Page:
Updated: Dec 20, 2020
So...our dog died.
And, um...wow...I am in pain.
This kind of grief is sort of all consuming, you know?
And I definitely didn't think I would be writing about this as the first post on my new site. In fact, I wrote the original first post while lying next to Tahoe the dog as he slept.
His death was sudden, unexpected, and heartbreaking. And, to be honest, as many awesome lessons as I'm sure there are in something like this...I'm not really at the point of learning them.
But I will say this: Tahoe gave me the gift of presence. He was always present with you. He was always in the moment. He took such joy in sniffing a f*cking tree. I wish I loved anything the way Tahoe loved sniffing a tree. Well actually...I did. I do. I loved Tahoe as much as he loved sniffing trees.
And I guess that's the lesson, right? In a time where everything feels completely out of whack, we are being asked to identify the things that we love as much as my and my husband Louis' perfect dog loved sniffing trees. And not only to identify them, but to hold them. If anything, the sh*t show that has been 2020 has made us all a little bit like Tahoe. The world has completely stopped for many of us, and we are being asked to root ourselves firmly in the present. And being in the present means dealing with the feelings that inevitably come up when we can't run from them to the activities of daily life.
And that does make you start to take stock of what you truly value and what is just...filler.
And that's the new focus for me.
Removing the filler to make room for what fills me.
And I mean truly fills me. Fills me and fulfills me. Because I have spent a lot of my life preoccupied with things that do not matter, due to this terrifying sense of not-enough-ness that plagues my psyche.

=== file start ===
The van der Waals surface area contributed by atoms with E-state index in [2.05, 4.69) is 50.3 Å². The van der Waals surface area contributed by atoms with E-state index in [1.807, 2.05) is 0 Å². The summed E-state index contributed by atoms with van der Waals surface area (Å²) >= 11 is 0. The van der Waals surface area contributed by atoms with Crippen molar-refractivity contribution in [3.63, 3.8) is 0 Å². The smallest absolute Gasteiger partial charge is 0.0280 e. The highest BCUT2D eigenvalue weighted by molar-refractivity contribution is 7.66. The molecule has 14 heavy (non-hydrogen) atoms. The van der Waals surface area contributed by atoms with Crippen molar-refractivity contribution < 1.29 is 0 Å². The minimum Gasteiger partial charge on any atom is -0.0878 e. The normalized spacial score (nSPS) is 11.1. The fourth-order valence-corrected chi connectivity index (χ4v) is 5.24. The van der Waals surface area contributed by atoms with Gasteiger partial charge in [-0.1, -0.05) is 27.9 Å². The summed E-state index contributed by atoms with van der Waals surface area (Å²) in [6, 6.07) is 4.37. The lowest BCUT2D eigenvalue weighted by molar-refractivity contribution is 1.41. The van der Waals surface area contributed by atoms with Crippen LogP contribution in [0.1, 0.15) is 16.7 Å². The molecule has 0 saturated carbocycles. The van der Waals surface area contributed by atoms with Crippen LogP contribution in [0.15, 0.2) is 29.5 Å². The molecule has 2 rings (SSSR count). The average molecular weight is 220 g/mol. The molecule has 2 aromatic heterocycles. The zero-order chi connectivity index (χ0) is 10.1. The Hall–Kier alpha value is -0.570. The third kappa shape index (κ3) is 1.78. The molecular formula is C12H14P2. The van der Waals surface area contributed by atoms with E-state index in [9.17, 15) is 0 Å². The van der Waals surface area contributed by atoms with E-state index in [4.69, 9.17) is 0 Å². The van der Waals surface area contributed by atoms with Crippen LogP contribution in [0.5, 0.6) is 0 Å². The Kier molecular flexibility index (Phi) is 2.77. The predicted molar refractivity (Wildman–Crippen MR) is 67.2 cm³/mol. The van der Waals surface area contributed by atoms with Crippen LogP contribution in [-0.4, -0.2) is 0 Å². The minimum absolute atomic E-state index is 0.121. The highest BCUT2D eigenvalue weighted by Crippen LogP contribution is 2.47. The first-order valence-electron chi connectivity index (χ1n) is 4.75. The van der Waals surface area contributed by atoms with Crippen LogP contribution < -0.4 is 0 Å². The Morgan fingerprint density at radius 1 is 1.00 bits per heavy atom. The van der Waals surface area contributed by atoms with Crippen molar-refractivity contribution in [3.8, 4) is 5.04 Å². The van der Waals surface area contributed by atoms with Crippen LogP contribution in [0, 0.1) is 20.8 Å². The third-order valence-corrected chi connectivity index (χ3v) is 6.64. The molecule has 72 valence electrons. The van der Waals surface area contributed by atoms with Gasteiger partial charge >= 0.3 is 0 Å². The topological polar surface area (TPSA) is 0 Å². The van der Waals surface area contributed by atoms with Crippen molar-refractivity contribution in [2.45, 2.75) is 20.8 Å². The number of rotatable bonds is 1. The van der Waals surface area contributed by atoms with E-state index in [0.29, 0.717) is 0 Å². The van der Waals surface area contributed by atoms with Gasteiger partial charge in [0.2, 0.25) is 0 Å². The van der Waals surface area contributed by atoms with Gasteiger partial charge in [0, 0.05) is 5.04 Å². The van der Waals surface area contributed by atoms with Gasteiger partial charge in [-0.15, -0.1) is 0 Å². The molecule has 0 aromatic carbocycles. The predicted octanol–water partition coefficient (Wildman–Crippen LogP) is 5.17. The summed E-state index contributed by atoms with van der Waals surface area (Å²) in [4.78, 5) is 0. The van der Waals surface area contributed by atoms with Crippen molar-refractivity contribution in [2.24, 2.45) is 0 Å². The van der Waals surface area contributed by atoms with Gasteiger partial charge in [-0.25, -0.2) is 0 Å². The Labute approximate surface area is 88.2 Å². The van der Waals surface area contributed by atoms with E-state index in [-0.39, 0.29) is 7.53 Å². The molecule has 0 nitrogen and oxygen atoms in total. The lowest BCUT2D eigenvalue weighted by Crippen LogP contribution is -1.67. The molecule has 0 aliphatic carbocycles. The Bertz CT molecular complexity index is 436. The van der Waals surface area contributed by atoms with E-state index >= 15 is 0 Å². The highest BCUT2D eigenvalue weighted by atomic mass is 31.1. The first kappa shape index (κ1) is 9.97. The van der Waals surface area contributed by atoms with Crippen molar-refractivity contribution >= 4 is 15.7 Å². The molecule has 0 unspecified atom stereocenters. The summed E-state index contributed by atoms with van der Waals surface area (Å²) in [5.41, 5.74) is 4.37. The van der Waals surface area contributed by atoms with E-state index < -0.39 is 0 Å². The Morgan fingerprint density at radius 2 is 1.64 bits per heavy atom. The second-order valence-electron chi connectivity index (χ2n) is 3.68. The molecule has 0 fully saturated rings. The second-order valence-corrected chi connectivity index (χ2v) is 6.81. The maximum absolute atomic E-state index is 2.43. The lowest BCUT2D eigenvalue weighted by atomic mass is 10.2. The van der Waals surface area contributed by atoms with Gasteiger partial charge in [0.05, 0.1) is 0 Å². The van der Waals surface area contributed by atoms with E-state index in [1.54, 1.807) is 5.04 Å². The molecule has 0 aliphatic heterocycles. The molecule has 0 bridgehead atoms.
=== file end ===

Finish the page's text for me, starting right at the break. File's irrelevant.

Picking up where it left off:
You see, God, or source, or the Universe, or what have you, blessed me with one of the most polarizing personalities, as well as an almost pathological need to be liked by others. This causes my "need - to - be - liked - system" to override my self-preservative one, which leads to me holding lots and lots of bags that aren't mine to carry.
And, at the time I picked them up, or was handed them, those bags in my arms felt so necessary. They felt like the most important things in the Universe, and I would just have to make my way through the world and get used to their added weight. But, when Tahoe passed, when in a split second we went from playing and jumping and belly rubs to "there's nothing more we can do," I was hit with the stark realization that I didn't need to take up the precious space in my heart with things that were not meant for me. As C. Joybell C. writes:
“You will find that it is necessary to let things go; simply for the reason that they are heavy."
And, while I knelt with my husband, on the tile floor of the pet hospital, holding our dog's little paw and telling him how thankful I was for him, I realized that my grief and fear of the pain of missing him were heavy things I did want to carry. While the unnecessary drama, the toxic friendships, the constant refrain of my inner critic yelling: "IF PEOPLE DON'T LIKE YOU, YOU WON'T SURVIVE!" Were thousand pound stones that I wanted to put down.